Morning Reads: HTML 5, Hacking, and Hoaxes

Apollo Gonzales's picture

Project Principal


Morning Reads: HTML 5, Hacking, and Hoaxes


Here are a few items that came up in our reading list this morning.




One of the really great things about HTML 5 is that it can be used in a way that the user never really knows it is there. Daring Fireball points us to some really great examples of how HTML 5 can be used in a non-discreet way. Like being surrounded by design books, I think it is great to have this amazing work at your finger tips to inspire your thinking about how to present your story.



For the uninitiated, "hacking" is a dysphemism. Those of us in the tech world have a very different view of hacking, and know it can be a force for good. I was really pleased to see the White House feels the same way. Tech President tells us a little about the first ever National Day of Civic Hacking, announced by the White House yesterday. We're really excited to see what comes out of this event, and hope the love the President is showing for hacking brings in a new generation of geeks. Now, if we could just get Malia and Sasha at a computer we might be able to really break some new ground!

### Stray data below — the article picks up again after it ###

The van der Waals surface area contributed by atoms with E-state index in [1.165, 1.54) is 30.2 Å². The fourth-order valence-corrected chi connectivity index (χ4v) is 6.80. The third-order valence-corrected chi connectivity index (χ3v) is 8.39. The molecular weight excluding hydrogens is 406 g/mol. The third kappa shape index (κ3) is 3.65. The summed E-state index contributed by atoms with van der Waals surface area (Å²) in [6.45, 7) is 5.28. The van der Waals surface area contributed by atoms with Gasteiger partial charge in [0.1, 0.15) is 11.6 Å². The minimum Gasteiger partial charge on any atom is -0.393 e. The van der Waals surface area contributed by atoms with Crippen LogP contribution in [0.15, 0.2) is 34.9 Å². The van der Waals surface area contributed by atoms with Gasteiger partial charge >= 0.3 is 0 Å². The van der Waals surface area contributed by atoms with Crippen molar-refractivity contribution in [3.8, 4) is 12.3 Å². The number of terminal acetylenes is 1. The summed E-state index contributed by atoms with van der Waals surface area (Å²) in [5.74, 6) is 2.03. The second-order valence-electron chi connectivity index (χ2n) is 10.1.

Debunking Hoax Photos

I met with a potential client last week and we discussed the potential good and bad of crowdsourcing news photos. The major sticking point was how news groups can catch hoax photos before they make it to the air or to their flagship websites. The photo of Sandy over NY, which turned out to be a hoax, is a great example of something that made its way around the web before anyone had a chance to verify it. The Social Times writes about an app that just might help you verify images before you share them with the world.


I see you like to read printed material. You should check out Nicco's book The End of Big: